Los Angeles Chargers wide receiver Tyrell Williams (16) catches a touchdown as Cleveland Browns cornerback Denzel Ward (21) defends during the first half at FirstEnergy Stadium.

© Ken Blaze-USA TODAY Sports

Chargers rout shows Browns aren't contenders, yet

Weaknesses exposed on both sides of the ball in worst outing of the season

October 15, 2018
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Cleveland, OH (92.3 The Fan) – The arrival of the Cleveland Browns has been delayed.

The Chargers dumped a whole lotta yards, points and water on the blaze of positive momentum that began burning in Cleveland over the first five games of the season.

The raising of the Titanic as Sam Farmer so eloquently wrote about for the Los Angeles Times last week will have to wait because the Browns hit another iceberg Sunday afternoon named the Chargers, who routed them 38-14 in a game that never felt close.

Baker Mayfield did not look like the prodigy from the previous three weeks and the Browns did not look like a legitimate contender, at all.

With some fans – and talk show hosts – anxious to begin the conversation about playoff potential, the Browns showed Sunday they still have a ways to go before that can become a legitimate discussion.

Cleveland’s defense was gashed for – wait for it – 246 yards on the ground with Chargers running back Melvin Gordon doing 132 yards worth of damage on just 18 carries. Gordon dropped the hat trick on the Browns, scoring three rushing touchdowns.

In all, Los Angeles piled up 449 yards of total offense.

Chargers quarterback Phillip Rivers only had to complete 11 passes. He threw it just 20 times for 207 yards. Three of those throws went to receiver Tyrell Williams for 118 and two touchdowns.

Nobody made a meaningful play Sunday on defense. Sure, Christian Kirksey’s interception that upped the takeaway count to 16 this season was nice and so were four tackles for loss but there were no definitive impact plays that turned the game around, and that was disappointing.

The defense was gashed three times for 20 yards to go with allowances of 24, 29, 44 and 45 yards.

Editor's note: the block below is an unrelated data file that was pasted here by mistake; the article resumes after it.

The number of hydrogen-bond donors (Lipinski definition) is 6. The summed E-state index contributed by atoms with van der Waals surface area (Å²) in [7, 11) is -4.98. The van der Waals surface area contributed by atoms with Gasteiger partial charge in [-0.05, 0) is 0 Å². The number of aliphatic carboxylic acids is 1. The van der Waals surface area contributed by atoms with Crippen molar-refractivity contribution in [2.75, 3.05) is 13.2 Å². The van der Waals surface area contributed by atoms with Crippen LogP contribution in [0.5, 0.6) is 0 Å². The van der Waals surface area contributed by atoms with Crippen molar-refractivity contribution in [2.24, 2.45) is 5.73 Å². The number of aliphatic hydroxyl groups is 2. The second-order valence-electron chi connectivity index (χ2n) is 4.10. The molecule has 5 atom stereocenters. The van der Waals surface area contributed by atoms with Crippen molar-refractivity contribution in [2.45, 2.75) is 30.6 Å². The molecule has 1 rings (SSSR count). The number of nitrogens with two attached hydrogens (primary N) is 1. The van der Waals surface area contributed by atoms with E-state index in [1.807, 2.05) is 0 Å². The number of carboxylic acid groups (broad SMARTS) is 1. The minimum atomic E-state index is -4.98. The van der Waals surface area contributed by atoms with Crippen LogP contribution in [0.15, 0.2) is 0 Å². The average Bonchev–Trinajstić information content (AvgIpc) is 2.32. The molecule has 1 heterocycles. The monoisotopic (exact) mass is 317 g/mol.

L.A. won by 24.

The Browns are left licking their wounds from their worse defeat since a 31-7 beating administered Oct. 1, 2017 by the Cincinnati Bengals.

Mayfield, who played through an ankle injury suffered in the first half, finished the day 22 of 46 for 238 yards with a touchdown, two interceptions and a rating of 52.6. After averaging 21 points per half of football through his first six quarters, Mayfield has struggled over the last nine quarters with a total of 26 points.

For the first time since taking over for Tyrod Taylor, Mayfield was indecisive, and it resulted in him getting sacked five times and hit a total of nine times.

The offense had six trips inside the Chargers’ 40 in the first half and only came away with two field goals.

Receiver Jarvis Landry is having to play the role as a No. 1 wideout and it shows. He caught just two of nine targets for 11 yards – career lows for him. Landry has caught just 29 of 57 targets this season - a .508 percentage. His previous career low was .663. His second-lowest is .6956 and his career best is .750.

Antonio Callaway had a 40-yard touchdown from Mayfield go right through his hands in the end zone on third-and-16 late in the first quarter. Callaway at least was able to bring down the two-point conversion in the fourth quarter to make it a 35-14 game.

Damion Ratley dropped another would-be 33-yard TD off a flea flicker – a Mayfield handoff to Carlos Hyde, who flipped the ball back to Mayfield – on the next offensive possession.

It was nice to see tight end David Njoku catch a season high seven passes for 55 yards, including a two-yard touchdown, but by the time both of his feet came down in the end zone, the game was already over.  

Todd Haley seems to be inching closer to figuring out how to use Duke Johnson Jr., but that still appears to be a work in progress. Johnson racked up a season-best 109 yards from scrimmage – 73 receiving on four catches and 36 rushing on two carries.

Then there are the injuries, which are starting to pile up and are an ominous sign.

The neck stinger suffered by Rod Streater on special teams early in the first quarter left the Browns with just three active receivers.

The Browns lost their starting middle linebacker in Pro Bowler Joe Schobert to a hamstring injury and shortly after James Burgess Jr., in for Schobert, departed with a hamstring injury.

Once again the officials made their presence felt by missing the obvious false start by Chargers left tackle Russell Okung, who took three steps back before the ball was even snapped, and it could be debated whether or not safety Damarious Randall came down with the Rivers to Williams 45-yard touchdown first, but the officials ruled a tie and thus six points to L.A.

Those 14 points were big, but that is not why the Browns got run off the field, and they understand that.

The lack of attention to detail on special teams purists but at least Britton Colquitt is having quite the year punting the football, so they got that going for them.

Entering Sunday’s game the Browns were not a perfect team, but they found a way to be competitive and play some of the most entertaining football in the league.

Anxious to make the past few seasons feel like a distant memory, Sunday was an uncomfortable flashback. But as several players noted in the locker room after, it was just one game. 

With their weaknesses exposed by the Chargers, how they respond will define just what type of team they are. Will they bounce back like we saw the first five weeks or roll over like the previous three years?

There's still hope that the Titanic can still be raised in 2018, it just wasn’t ready Sunday.